Scallions are an important ingredient in many cuisines and especially seem to add a lot of flavor to Asian dishes. They don’t grow everywhere, so what can you use to substitute or replace scallions if you don’t have them? The answer is that there are a variety of ingredients that make really good substitutes for scallions. This article will go through our favorite substitutes, describing why they work well and how to use them.
Coming from the same allium family, shallots and scallions are often believed to be the same. Scallions are actually immature bulbs when they’re harvested while shallots are already grown bulbs. Shallots make one of the most natural alternatives for scallions for stews, soups, or other dishes to add some sweet flavor profile.
Shallots have a delicate, milder flavor than red onions with a subtle garlicky taste. It is not recommended to eat them raw or use them as a garnish. But thin slices of shallots can be added to salads for extra crisp and kick.
Leeks are similar in flavor to scallions. They have a delicate kind of oniony flavor that works well in soups, stews, and stir-fries. When you use leeks in place of scallions, you only need the light green and the white part of it.
You also need to take the outer layer out to get to the lighter green layers. After cutting the leeks, soak them in cold water to get rid of any sand or dirt that may be stuck between the layers. Additionally, you can keep leeks longer than scallions. But leeks aren’t to be eaten raw. They give excellent flavors when they’re cooked with the dishes or by sauteing them.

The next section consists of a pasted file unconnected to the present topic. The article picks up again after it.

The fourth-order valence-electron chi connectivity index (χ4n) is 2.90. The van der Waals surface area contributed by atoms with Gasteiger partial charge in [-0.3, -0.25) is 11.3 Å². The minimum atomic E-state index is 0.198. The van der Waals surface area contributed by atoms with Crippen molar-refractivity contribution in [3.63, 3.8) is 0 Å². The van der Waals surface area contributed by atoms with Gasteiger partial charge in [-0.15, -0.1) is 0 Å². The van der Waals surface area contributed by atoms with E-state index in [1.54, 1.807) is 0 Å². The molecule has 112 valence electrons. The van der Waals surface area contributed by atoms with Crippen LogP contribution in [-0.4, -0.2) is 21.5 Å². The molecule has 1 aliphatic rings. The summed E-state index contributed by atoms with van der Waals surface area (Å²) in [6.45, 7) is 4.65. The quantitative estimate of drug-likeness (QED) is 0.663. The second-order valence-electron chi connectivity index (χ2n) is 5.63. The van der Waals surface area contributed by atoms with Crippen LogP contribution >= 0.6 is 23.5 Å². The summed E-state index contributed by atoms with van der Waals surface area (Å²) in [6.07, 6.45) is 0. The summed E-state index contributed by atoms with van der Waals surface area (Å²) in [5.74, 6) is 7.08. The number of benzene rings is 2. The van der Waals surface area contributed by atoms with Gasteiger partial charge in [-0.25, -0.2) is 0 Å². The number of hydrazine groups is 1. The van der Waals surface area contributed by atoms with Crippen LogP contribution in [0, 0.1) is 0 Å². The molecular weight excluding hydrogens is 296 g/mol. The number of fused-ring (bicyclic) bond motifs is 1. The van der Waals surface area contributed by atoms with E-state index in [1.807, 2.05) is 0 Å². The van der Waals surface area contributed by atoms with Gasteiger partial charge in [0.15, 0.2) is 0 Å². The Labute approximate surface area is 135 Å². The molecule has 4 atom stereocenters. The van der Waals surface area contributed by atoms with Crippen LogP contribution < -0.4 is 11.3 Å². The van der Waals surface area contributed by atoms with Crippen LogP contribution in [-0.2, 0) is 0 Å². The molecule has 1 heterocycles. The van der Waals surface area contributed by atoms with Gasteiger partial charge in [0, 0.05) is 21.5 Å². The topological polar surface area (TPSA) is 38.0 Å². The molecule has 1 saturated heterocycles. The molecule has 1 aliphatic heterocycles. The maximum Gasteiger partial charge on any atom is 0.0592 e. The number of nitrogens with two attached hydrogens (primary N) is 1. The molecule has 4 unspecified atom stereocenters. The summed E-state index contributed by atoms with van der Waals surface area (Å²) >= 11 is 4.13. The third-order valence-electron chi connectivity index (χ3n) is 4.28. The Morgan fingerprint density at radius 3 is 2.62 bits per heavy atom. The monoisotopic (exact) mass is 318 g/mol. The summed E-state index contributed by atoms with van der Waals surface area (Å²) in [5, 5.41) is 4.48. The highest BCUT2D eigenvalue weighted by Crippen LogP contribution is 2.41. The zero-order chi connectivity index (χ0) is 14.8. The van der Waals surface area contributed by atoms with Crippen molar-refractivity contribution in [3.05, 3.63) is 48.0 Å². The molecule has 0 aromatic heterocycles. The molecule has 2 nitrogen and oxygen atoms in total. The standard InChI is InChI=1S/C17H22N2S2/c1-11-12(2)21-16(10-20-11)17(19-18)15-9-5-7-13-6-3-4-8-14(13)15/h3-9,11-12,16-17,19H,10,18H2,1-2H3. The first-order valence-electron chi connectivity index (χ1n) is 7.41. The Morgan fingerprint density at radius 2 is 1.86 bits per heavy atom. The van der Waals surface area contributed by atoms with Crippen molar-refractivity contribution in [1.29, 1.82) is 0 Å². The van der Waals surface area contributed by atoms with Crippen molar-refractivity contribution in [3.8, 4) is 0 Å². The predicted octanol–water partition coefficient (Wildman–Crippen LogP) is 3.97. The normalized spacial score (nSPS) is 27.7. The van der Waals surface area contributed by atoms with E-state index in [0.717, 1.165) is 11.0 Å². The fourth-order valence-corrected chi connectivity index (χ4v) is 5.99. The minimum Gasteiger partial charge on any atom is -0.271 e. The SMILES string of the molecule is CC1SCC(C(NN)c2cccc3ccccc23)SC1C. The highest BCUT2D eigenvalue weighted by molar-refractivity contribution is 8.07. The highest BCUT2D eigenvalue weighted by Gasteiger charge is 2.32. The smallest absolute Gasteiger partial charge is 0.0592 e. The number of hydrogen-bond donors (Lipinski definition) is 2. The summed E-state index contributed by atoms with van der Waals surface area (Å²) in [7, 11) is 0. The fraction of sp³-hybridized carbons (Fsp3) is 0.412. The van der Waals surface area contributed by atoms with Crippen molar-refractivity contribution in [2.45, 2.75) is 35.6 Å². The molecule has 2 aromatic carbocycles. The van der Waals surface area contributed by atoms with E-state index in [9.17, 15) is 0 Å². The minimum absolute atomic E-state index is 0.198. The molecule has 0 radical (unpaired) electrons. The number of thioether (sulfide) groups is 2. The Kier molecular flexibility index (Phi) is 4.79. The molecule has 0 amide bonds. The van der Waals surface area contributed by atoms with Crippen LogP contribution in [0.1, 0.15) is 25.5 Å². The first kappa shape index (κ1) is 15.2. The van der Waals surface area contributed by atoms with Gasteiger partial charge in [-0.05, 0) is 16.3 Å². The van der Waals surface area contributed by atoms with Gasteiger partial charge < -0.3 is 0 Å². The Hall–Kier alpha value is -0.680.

3. Spring Onion
Spring onions look very similar to scallions and they are often confused interchangeably with one another. You can substitute spring onions for scallions in almost any recipe but they tend to be more pungent and spicy, so you should use less. When sauteed and added to stews, soups, and stir-fries, they tone down and sweeten adding that scallion-like savory to the dishes.
Spring onions are the closest substitute for scallion greens with the same vibrant color that makes perfect garnishing for salads, dips, and nachos. When buying spring onions, get the ones that are younger, fresher, and softer stalks. The older they get, the stronger and more pungent in taste they become.
4. Yellow Onions
Yellow onions, also brown onions, are the easiest to find. Perhaps you already have these in your pantry. With their sweet taste, they can replace scallions in any dish that calls for it. Since they’re full bulb or full-grown onions, they are stronger and more pungent so be mindful of the proportions and use smaller amounts when using them raw as chili or nacho toppings and in vegetable salads.
Yellow or brown onions are sweet and mildly pungent making this onion type a favorable substitute for cooking soups, stews, and stir-fries. To mellow down its bite and pungency, cut the raw yellow onion in half and soak them in cold water – preferably with ice – for 15 minutes. Then dice them as finely as you can.
5. Red Onions
Red onions have red-purplish, thin, parchment-like skin. This onion type is milder than the yellow and white onions. Red onions are favored by trained chefs for their sweet flavor even when raw and are used in salad, burgers, and sandwiches.
Red onions are crunchy, sweet, slightly spicy, and pungent when raw but these flavors lessen and become delicately sweeter when cooked. These characteristics make this type of onion a very good scallion substitute. Like the yellow onion, you can slice the red onion in half and soak it in cold or iced water to mellow down its pungency.
6. Sweet Onions